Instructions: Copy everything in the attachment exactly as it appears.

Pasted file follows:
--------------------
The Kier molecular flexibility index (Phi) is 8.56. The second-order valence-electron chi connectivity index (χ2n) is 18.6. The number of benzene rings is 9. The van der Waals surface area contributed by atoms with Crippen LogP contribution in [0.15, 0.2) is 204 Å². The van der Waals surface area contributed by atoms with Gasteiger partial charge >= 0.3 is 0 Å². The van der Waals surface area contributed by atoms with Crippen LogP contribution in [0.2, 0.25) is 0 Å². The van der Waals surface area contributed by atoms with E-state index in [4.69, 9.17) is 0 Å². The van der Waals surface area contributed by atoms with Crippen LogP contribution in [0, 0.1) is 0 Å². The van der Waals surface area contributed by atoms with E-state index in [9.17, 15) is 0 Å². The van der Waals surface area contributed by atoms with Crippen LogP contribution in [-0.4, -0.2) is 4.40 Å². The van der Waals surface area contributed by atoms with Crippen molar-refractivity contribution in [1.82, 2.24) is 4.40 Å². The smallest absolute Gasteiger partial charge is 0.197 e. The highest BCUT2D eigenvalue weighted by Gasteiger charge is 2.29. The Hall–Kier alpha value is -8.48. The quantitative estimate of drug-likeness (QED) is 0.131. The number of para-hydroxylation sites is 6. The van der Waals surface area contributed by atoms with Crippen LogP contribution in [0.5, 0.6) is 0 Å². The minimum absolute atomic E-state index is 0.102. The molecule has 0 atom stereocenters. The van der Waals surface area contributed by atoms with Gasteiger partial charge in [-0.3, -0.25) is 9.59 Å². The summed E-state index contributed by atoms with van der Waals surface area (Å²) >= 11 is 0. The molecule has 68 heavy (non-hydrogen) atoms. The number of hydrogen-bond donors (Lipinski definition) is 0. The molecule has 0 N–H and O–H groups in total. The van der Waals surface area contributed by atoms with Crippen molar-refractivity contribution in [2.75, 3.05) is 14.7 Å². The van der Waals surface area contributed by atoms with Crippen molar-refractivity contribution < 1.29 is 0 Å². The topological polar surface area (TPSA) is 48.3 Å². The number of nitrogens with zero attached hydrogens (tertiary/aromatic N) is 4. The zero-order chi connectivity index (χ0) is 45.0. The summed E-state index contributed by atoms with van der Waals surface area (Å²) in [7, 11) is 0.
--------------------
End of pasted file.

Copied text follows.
The Kier molecular flexibility index (Phi) is 8.56. The second-order valence-electron chi connectivity index (χ2n) is 18.6. The number of benzene rings is 9. The van der Waals surface area contributed by atoms with Crippen LogP contribution in [0.15, 0.2) is 204 Å². The van der Waals surface area contributed by atoms with Gasteiger partial charge >= 0.3 is 0 Å². The van der Waals surface area contributed by atoms with Crippen LogP contribution in [0.2, 0.25) is 0 Å². The van der Waals surface area contributed by atoms with E-state index in [4.69, 9.17) is 0 Å². The van der Waals surface area contributed by atoms with Crippen LogP contribution in [0, 0.1) is 0 Å². The van der Waals surface area contributed by atoms with E-state index in [9.17, 15) is 0 Å². The van der Waals surface area contributed by atoms with Crippen LogP contribution in [-0.4, -0.2) is 4.40 Å². The van der Waals surface area contributed by atoms with Crippen molar-refractivity contribution in [1.82, 2.24) is 4.40 Å². The smallest absolute Gasteiger partial charge is 0.197 e. The highest BCUT2D eigenvalue weighted by Gasteiger charge is 2.29. The Hall–Kier alpha value is -8.48. The quantitative estimate of drug-likeness (QED) is 0.131. The number of para-hydroxylation sites is 6. The van der Waals surface area contributed by atoms with Crippen LogP contribution in [0.5, 0.6) is 0 Å². The minimum absolute atomic E-state index is 0.102. The molecule has 0 atom stereocenters. The van der Waals surface area contributed by atoms with Gasteiger partial charge in [-0.3, -0.25) is 9.59 Å². The summed E-state index contributed by atoms with van der Waals surface area (Å²) >= 11 is 0. The molecule has 68 heavy (non-hydrogen) atoms. The number of hydrogen-bond donors (Lipinski definition) is 0. The molecule has 0 N–H and O–H groups in total. The van der Waals surface area contributed by atoms with Crippen molar-refractivity contribution in [2.75, 3.05) is 14.7 Å². The van der Waals surface area contributed by atoms with Crippen molar-refractivity contribution < 1.29 is 0 Å². The topological polar surface area (TPSA) is 48.3 Å². The number of nitrogens with zero attached hydrogens (tertiary/aromatic N) is 4. The zero-order chi connectivity index (χ0) is 45.0. The summed E-state index contributed by atoms with van der Waals surface area (Å²) in [7, 11) is 0.